The local bookstore called to say that a huge antique festival in a neighboring town would take place soon and lots of folks would be bunking in our town, which meant throngs of people would traipse by the bookstore. I sold five more copies.

Then I lined up a signing at a shop specializing in blues music memorabilia in another neighboring town and in conjunction with the birthday celebration of a long dead famous blues musician. The shop sponsored a concert out their back door and I just knew that a blues crowd would jump on a chance to buy my book. Six were sold.        

My most anticipated event was to sign books at Murder By The Book in Houston. The best blues harmonica player in the city offered to provide a little blues music background. I also lined up a signing at a blues jam at one of the best blues clubs in town following the bookstore gig. Six were sold at the store and five at the blues jam.

So, I can’t say that my experience was a rousing success, but I did meet a lot of fine folks along the way.

River Bottom Blues Synopsis
Ex-reporter Mitty Andersen sets out to prove that someone killed his good friend and fellow bluesman, Bobby Tarleton. After teaming up with his running buddy, Pete Bolden, they discover that Bobby just might be the last in a string of unsolved murders aimed at blues musicians. Their investigation leads them to the dark crossroads in Texas, where murder and blues mix and mingle.

Author Bio
Richard “Ricky” Bush has listened to, written about, and played the blues for most of his adult life. After retiring from teaching journalism, English, and world geography to a couple of generation of Texas teenagers, he incorporated his passion for the music into his debut thriller, River Bottom Blues, featuring the blues playing, crime fighting duo of Mitty Andersen and Pete Bolden. The Devil’s Blues continues their adventures and is due for release soon by Barking Rain Press.


Thursday, December 13, 2012

Secret Agents: How I Solved the Mystery of Representation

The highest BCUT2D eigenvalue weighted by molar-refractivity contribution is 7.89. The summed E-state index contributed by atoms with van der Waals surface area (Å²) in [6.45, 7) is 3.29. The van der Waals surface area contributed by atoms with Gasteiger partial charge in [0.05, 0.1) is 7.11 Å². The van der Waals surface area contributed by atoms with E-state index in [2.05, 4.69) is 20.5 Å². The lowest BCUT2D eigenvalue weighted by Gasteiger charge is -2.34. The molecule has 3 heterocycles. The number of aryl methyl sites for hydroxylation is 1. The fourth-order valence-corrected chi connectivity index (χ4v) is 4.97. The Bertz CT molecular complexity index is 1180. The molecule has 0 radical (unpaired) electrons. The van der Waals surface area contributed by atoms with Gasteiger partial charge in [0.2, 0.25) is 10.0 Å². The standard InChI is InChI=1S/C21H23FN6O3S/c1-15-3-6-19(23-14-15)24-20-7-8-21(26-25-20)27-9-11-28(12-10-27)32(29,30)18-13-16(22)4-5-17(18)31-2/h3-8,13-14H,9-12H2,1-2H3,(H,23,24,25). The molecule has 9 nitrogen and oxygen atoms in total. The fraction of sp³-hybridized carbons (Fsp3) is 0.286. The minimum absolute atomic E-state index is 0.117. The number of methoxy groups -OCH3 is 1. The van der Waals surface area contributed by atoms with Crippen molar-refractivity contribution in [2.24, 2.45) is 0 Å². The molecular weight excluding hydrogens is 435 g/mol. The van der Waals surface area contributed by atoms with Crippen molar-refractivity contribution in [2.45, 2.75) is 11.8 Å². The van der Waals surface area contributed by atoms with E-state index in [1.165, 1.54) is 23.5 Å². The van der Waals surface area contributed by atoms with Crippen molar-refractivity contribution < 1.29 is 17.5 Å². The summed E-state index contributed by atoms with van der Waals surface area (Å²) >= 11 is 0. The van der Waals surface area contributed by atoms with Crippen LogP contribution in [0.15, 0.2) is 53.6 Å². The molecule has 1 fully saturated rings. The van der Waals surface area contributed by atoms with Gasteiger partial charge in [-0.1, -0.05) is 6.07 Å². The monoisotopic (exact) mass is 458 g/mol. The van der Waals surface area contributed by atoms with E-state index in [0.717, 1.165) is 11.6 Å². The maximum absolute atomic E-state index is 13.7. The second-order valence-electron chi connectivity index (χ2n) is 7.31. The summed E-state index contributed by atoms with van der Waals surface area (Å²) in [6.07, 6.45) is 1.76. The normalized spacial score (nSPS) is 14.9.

By Erec Stebbins

Sometimes, it can feel like Mission Impossible.

My book was formatted on CreateSpace, and my Smashwords formatting was done.  I even had a hokey cover I put together with Photoshop.  

But I felt crushed.  The novel I had believed in and completed remained unread and unloved in the unbridgeable void between the lands of Literary Agents and Debut Authors.  One of the few to respond to my queries actually flamed me, going so far as to disparage the morals of my characters!  I took minimal solace in that I would at least get copies to my friends and family.  

This was two years ago, before the Great Ebook Explosion (GEE!) of 2012. Before Amanda Hocking. Before fifty lamp-shades of soft-porn. No agent meant No Hope. The nascent technology meant at least I didn't have to pay a vanity press.

Getting an agent these days may be debated more than it once was, but as in any complicated business, it is the rare bird that has the skills and time, the connections and savvy, to do it all by his or her one-sies. The ebook revolution is in fact leading to a diversification and proliferation of agents.  So, assuming you want one, what should you do?

I can only give you a single datum, my own aggressive, nerdy, and ultimately successful journey. I was totally green. I had zero connection to writers, publishers, or agents. I didn't know of ITW or AgentFest. I didn't know to look for them.